The 1977 film, Rolling Thunder was featured this past Friday as part of the Friday Night Film Series. Rolling Thunder follows the story of Major Charles Rane, who returns home to San Antonio, Texas after seven years as a Vietnam War prisoner of war (POW) and is thus recognized as one of the most violent films of its time. As Rane tries to settle back into his old life, he finds that a lot of things in his life have changed – particularly his relationship with his family. Complications arise when four robbers break into his home, killing his family. After his rehabilitation, Rane decides to find the four murderers and to avenge his family’s death, taking Linda, a bar waitress, with him.
The film received mixed reviews from its viewers, who were not completely certain how to interpret its meaning.
“The film was definitely about American machismo. The protagonist had a flagrant disregard for women and there was a superficiality about the American culture,” senior Zach Abt said.
Rane is a silent, physically strong and mysterious protagonist. His dialogue appears sparse, showing how he has little to say after his experiences in the war, and he spends a large part of the film hiding behind his sunglasses, almost as if to emotionally distance himself from everyone. These elements characterize him as powerful, and he flaunts this power throughout the film. At points of the story, his presence intimidates both his wife, who was demure in confronting him about their marriage and Linda, who did not report his murderous intentions despite feeling like it was the morally correct choice.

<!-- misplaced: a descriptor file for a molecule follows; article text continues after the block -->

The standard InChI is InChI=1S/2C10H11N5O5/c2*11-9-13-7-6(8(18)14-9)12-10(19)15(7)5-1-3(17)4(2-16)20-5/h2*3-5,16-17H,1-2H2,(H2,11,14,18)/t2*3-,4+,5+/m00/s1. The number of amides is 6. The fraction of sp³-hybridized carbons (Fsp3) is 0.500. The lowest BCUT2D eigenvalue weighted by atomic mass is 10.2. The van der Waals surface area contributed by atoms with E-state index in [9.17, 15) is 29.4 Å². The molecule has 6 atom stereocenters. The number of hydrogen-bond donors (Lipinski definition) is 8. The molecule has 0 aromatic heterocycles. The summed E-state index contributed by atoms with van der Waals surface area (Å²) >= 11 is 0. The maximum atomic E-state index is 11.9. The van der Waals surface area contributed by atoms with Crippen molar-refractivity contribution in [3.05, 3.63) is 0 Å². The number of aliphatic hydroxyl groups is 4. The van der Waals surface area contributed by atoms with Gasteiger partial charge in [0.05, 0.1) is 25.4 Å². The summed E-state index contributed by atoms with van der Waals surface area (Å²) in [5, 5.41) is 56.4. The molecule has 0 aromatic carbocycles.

Furthermore, the film can be viewed as being very “American,” highlighting aspects of American culture, including family and materialistic values. It is clear that Rane has a very strong nuclear family, with a dependent wife and a son he plays baseball with. Later in the film, Rane’s revenge is viewed as a form of justice; his actions defend the American values that the robbers violated.
“I thought it was kind of a sad story. I think the movie actually told the story of a very disturbed man who was battling PTSD,” first-year Carmen Kong said.
Rane is seen having trouble sleeping, and the use of brief flashbacks provide insight into Rane’s fears. These struggles, in addition to the ones he faces after his family is murdered, create a very hopeless character who fears nothing and has nothing to lose. His muddled psychological state enables him to carry out his revenge and ultimately leads to the most violent part of the film, a climactic shootout in a brothel.
Overall, Rolling Thunder provided viewers with the opportunity to think about the implications of revenge. It’s definitely the kind of movie that can impact people in various ways.